The incoming chairman of the Pacific Islands Forum, Christopher Loeak, has told Pacific leaders he would drown in the rising sea levels rather than being forced to move from his Marshall Islands home.

The 44th Pacific Islands Forum Leaders Meeting has opened, with leaders welcomed in an abbreviated ceremony, after unseasonably rough weather forced organisers to abandon plans for their arrival on a fleet of traditional Micronesian outrigger canoes.

The weather difficulties were seen to fit in well with the theme for this year’s Forum, 'Marshalling the Pacific Response to the Climate Challenge'.

Mr Loeak said while his country was among those already experiencing climate change, the people of the Pacific did not want to flee their lands no matter how threatened they became.

"My land is my home, my heritage and my identity in ways that the English language cannot capture," he said.

"This is my country and I will always stay here. If water comes, it comes."

The 15 members of the Pacific Islands Forum include several countries made up of atolls that barely rise one metre above sea level.

The outgoing Chairman of the Forum, the Cook Islands Prime Minister, Henry Puna, congratulated the Marshall Islands on pushing the forum for action.

"Our theme speaks partly to the frustrations we have all felt in the past of being overlooked, of being ignored and of being undervalued," he said.

"Years of inaction on the part of those who are most capable of undertaking effective mitigation measures has understandably left us absolutely disappointed and dissatisfied."

He also said the Pacific could serve as a role model in embracing alternative energy.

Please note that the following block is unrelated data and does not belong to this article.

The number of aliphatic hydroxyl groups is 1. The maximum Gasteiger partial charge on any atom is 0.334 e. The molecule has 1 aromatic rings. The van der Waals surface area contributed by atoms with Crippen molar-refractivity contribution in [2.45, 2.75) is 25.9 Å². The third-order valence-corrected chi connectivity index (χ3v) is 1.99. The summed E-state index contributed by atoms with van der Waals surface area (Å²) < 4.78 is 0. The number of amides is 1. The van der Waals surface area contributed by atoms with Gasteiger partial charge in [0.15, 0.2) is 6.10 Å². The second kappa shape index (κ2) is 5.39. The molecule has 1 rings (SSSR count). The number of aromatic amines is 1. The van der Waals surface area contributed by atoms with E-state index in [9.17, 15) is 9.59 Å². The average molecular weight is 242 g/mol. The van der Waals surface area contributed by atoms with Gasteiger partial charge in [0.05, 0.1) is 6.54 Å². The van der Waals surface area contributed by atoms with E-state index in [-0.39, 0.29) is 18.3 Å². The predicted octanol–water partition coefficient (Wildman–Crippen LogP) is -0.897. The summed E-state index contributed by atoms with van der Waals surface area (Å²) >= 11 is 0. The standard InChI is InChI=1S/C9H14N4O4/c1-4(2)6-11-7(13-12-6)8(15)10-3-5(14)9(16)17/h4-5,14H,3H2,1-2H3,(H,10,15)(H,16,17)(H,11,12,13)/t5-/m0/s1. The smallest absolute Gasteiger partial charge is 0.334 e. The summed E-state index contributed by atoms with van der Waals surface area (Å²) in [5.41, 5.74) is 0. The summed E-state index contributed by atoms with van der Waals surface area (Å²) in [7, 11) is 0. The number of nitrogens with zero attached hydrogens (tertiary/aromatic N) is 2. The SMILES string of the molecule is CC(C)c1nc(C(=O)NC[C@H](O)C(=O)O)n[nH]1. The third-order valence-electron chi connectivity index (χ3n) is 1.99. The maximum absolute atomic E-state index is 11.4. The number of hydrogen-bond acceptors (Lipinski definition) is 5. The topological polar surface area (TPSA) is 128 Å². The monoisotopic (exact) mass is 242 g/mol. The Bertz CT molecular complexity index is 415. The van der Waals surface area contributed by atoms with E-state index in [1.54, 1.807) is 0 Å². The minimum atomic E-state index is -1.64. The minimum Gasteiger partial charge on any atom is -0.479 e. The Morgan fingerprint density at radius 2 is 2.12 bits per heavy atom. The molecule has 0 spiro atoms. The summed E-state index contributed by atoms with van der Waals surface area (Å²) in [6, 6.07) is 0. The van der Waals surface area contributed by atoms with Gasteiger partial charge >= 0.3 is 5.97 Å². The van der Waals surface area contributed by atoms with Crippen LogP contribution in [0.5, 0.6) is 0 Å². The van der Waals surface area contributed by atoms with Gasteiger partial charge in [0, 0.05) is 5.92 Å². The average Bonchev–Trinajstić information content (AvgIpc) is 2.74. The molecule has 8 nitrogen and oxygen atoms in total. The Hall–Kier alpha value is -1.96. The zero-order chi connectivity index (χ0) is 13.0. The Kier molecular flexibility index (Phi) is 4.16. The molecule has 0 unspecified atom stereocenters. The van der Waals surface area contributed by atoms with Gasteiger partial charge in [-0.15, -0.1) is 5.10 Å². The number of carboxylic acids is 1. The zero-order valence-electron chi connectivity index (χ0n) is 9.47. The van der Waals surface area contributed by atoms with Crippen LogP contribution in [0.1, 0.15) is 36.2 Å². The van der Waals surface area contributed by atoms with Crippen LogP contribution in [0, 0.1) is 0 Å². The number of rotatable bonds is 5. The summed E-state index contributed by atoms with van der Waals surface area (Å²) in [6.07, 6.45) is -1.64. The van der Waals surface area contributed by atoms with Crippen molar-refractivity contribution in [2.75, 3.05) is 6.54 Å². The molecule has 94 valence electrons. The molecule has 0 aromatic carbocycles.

"These are strengths of the Pacific, in a sea of doubt, over whether the Pacific ever gets the recognition it deserves and needs today," he said.

"[We are dealing] with climate change and extremity and vulnerability not of our doing, but of our burden to pay - and pay dearly we will."

Mr Loeak is pushing for the forum to agree on a 'Majuro Declaration' calling for greater leadership from major emitting countries.

As well as climate change, the Leaders' Retreat, to be held on a small islet fringing the Majuro lagoon, is also expected to discuss development issues, sustainable tuna fishing and whether to readmit Fiji to the body.

The Secretary General of the Forum, Neroni Slade, said the Forum foreign minsters had visited Fiji in April and their report would be presented to the Leaders at their Retreat.

Mr Loeak had only one sentence in his speech that referred to Fiji and that was a reference to the recent release of a new Constitution.

"Striving for regional unity is especially important on complex political issues, including our response to the recent positive developments in Fiji," he said.